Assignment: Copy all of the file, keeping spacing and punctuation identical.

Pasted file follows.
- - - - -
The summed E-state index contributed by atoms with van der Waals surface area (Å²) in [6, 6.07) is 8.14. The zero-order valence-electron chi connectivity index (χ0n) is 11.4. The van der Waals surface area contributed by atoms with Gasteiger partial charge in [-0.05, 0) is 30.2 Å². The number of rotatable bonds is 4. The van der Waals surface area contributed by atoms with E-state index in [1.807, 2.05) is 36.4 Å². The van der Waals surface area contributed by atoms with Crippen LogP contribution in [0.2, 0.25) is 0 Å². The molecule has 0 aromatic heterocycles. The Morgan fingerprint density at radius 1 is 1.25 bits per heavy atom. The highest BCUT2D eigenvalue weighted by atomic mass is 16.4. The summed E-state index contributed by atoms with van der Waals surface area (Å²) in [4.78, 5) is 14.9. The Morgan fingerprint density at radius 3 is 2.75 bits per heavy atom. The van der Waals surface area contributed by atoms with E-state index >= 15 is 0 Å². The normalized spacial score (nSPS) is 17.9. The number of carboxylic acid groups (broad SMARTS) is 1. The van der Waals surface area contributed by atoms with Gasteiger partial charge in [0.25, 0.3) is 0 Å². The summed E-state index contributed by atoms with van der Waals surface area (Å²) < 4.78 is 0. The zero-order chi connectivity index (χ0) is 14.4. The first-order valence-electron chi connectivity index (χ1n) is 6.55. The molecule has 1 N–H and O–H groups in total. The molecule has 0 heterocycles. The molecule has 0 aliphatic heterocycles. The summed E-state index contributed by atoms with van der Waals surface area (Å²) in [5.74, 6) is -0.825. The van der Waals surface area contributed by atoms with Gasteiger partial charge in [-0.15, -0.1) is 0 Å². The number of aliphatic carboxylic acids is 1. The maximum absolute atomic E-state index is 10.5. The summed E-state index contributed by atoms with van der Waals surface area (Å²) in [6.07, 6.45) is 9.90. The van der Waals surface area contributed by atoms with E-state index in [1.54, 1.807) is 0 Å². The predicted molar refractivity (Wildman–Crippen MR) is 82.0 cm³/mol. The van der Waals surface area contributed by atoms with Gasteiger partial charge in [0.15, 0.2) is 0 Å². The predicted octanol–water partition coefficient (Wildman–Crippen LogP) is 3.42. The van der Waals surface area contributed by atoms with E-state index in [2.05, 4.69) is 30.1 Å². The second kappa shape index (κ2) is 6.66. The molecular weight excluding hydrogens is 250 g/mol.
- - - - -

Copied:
The summed E-state index contributed by atoms with van der Waals surface area (Å²) in [6, 6.07) is 8.14. The zero-order valence-electron chi connectivity index (χ0n) is 11.4. The van der Waals surface area contributed by atoms with Gasteiger partial charge in [-0.05, 0) is 30.2 Å². The number of rotatable bonds is 4. The van der Waals surface area contributed by atoms with E-state index in [1.807, 2.05) is 36.4 Å². The van der Waals surface area contributed by atoms with Crippen LogP contribution in [0.2, 0.25) is 0 Å². The molecule has 0 aromatic heterocycles. The Morgan fingerprint density at radius 1 is 1.25 bits per heavy atom. The highest BCUT2D eigenvalue weighted by atomic mass is 16.4. The summed E-state index contributed by atoms with van der Waals surface area (Å²) in [4.78, 5) is 14.9. The Morgan fingerprint density at radius 3 is 2.75 bits per heavy atom. The van der Waals surface area contributed by atoms with E-state index >= 15 is 0 Å². The normalized spacial score (nSPS) is 17.9. The number of carboxylic acid groups (broad SMARTS) is 1. The van der Waals surface area contributed by atoms with Gasteiger partial charge in [0.25, 0.3) is 0 Å². The summed E-state index contributed by atoms with van der Waals surface area (Å²) < 4.78 is 0. The zero-order chi connectivity index (χ0) is 14.4. The first-order valence-electron chi connectivity index (χ1n) is 6.55. The molecule has 1 N–H and O–H groups in total. The molecule has 0 heterocycles. The molecule has 0 aliphatic heterocycles. The summed E-state index contributed by atoms with van der Waals surface area (Å²) in [5.74, 6) is -0.825. The van der Waals surface area contributed by atoms with Gasteiger partial charge in [-0.15, -0.1) is 0 Å². The number of aliphatic carboxylic acids is 1. The maximum absolute atomic E-state index is 10.5. The summed E-state index contributed by atoms with van der Waals surface area (Å²) in [6.07, 6.45) is 9.90. The van der Waals surface area contributed by atoms with E-state index in [1.54, 1.807) is 0 Å². The predicted molar refractivity (Wildman–Crippen MR) is 82.0 cm³/mol. The van der Waals surface area contributed by atoms with Gasteiger partial charge in [0.15, 0.2) is 0 Å². The predicted octanol–water partition coefficient (Wildman–Crippen LogP) is 3.42. The van der Waals surface area contributed by atoms with E-state index in [2.05, 4.69) is 30.1 Å². The second kappa shape index (κ2) is 6.66. The molecular weight excluding hydrogens is 250 g/mol.